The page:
In December 2019, Eleusis Benefit Corporation announced the results of their Phase I clinical trials studying the use of LSD (lysergic acid diethylamide) in therapy for treating Alzheimer’s disease. The results of the trial were published in a paper in the journal Psychopharmacology.1
The double-blind, placebo-controlled, and randomized trial used 48 volunteers with an average age of 62.9 years. They were randomly divided into four dose groups consisting of 5, 10, or 20 µg of LSD or a placebo. The volunteers were dosed six times over three weeks (every four days). Then, they had a follow-up visit after one month.
The data showed that plasma levels of LSD were undetectable for anyone in the 5 µg dose group. Peak blood plasma levels for the 10 µg and 20 µg groups occurred 30 minutes after dosing.
There were no abnormalities or deviations in safety or cognitive outcome measures from the baseline readings. There were some mild to moderate headaches reported in the treatment groups. However, this is a known side-effect of LSD and was expected. The authors explained that because the headaches were mild to moderate in intensity, they likely would not interfere with or impede daily activities.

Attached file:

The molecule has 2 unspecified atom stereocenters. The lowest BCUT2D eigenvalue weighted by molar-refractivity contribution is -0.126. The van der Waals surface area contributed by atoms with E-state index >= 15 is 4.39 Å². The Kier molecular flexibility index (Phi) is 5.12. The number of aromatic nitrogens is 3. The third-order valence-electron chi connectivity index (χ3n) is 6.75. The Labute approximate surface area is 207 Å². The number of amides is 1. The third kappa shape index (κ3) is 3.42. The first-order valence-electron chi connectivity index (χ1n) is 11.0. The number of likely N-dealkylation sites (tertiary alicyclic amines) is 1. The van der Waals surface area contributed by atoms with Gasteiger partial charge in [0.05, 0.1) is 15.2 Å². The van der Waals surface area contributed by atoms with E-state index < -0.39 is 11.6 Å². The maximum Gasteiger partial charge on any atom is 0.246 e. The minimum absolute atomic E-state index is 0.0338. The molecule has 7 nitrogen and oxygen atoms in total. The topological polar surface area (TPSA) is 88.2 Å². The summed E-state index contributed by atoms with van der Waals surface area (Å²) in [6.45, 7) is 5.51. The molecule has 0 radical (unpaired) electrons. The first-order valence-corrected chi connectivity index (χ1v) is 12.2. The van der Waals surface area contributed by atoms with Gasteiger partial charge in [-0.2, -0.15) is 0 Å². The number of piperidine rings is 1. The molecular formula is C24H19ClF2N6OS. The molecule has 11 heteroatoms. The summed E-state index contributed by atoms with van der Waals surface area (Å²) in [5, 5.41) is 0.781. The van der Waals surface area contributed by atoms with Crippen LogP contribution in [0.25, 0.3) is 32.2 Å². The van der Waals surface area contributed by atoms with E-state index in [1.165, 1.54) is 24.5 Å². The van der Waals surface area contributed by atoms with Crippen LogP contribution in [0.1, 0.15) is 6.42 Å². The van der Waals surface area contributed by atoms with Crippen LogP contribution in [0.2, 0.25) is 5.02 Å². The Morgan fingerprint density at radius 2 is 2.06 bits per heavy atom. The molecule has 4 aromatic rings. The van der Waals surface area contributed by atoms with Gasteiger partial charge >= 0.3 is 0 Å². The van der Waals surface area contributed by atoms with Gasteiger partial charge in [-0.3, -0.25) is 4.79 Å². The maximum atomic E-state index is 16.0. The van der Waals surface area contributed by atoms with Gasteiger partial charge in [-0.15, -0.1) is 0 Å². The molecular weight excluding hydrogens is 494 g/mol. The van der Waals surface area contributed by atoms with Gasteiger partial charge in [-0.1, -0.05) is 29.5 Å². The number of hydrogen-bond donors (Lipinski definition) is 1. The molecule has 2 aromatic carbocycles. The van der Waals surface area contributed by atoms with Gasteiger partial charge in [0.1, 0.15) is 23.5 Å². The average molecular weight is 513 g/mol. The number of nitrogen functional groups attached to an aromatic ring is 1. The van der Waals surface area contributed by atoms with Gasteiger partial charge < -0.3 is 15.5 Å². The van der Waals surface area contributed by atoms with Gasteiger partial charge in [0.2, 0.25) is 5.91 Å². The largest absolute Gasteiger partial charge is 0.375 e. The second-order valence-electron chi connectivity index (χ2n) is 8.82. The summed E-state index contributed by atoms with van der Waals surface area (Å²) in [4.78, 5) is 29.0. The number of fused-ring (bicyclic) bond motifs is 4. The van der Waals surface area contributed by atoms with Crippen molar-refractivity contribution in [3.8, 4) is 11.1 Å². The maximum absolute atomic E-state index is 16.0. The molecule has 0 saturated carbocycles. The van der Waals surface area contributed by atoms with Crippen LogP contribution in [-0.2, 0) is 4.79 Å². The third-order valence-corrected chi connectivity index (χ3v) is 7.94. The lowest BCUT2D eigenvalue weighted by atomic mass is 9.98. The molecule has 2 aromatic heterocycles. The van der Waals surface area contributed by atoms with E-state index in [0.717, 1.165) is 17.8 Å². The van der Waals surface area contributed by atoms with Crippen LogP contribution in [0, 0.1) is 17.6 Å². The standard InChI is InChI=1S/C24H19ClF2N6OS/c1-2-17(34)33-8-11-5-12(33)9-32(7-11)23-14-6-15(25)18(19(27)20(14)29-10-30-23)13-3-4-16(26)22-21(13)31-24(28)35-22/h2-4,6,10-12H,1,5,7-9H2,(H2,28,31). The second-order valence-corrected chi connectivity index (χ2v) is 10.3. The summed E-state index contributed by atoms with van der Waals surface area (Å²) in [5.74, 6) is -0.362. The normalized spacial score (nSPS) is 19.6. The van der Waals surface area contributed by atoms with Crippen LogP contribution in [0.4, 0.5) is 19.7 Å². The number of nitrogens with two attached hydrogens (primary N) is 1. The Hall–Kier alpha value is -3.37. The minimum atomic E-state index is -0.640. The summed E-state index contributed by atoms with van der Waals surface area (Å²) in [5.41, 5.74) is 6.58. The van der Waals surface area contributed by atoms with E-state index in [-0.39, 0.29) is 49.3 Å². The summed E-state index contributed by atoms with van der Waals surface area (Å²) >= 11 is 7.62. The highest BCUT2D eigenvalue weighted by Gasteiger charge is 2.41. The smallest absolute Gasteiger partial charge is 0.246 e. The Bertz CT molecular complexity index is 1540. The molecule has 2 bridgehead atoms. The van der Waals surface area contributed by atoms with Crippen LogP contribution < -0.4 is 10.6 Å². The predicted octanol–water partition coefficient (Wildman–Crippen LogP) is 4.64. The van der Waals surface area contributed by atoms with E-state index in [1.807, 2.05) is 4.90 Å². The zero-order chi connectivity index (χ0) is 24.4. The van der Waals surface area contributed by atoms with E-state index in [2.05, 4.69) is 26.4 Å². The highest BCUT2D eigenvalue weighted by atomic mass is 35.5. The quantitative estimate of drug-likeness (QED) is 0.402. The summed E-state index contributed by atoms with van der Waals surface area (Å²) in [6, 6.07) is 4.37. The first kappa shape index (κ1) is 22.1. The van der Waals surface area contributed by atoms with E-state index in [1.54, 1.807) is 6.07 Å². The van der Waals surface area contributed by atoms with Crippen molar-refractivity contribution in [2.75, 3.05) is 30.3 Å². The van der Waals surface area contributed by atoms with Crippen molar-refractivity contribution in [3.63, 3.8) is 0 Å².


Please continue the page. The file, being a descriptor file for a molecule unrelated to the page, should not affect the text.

The results also indicated a dose-dependent increase in vigilance reduction, i.e., statements such as “feeling bad drug effects,” “feeling dizzy,” and “sleepy.” Possible explanations for this reduction include the results being highly influenced by the setting of the study. All the volunteers were sitting in their beds the whole day after dosing, which may have made them feel more fatigued. Also, being in bed all day can enhance the suggestion of feeling sleepy. The researchers said that both of these explanations are supported by historical and current LSD research.
Dr. Charles Nichols, a co-author of the study and professor of pharmacology at Louisiana State University, said,
LSD’s unique polypharmacology may serve to enhance its capacity to simultaneously modulate multiple key pathological processes in the brain associated with Alzheimer’s disease, including neuroinflammation, that are implicated in its progression from mild cognitive impairment.
Dr. Robin Carhart-Harris, head of the Centre for Psychedelic Research at Imperial College London, commented on the impact of the study results:
The study provides reassuring safety data and opens the door for larger scale clinical trials to evaluate the potential therapeutic effects of LSD.
Shlomi Raz, chairman and founder of Eleusis, said,
We are committed to unlocking the therapeutic potential of psychedelics at subperceptual, non-psychoactive doses, to safely address the most urgent unmet needs in public health.
Founded in 2013, Eleusis is a private life sciences company that studies and develops psychedelic drugs for therapeutic use. They accomplish this by understanding how to mitigate and manage their psychoactivity.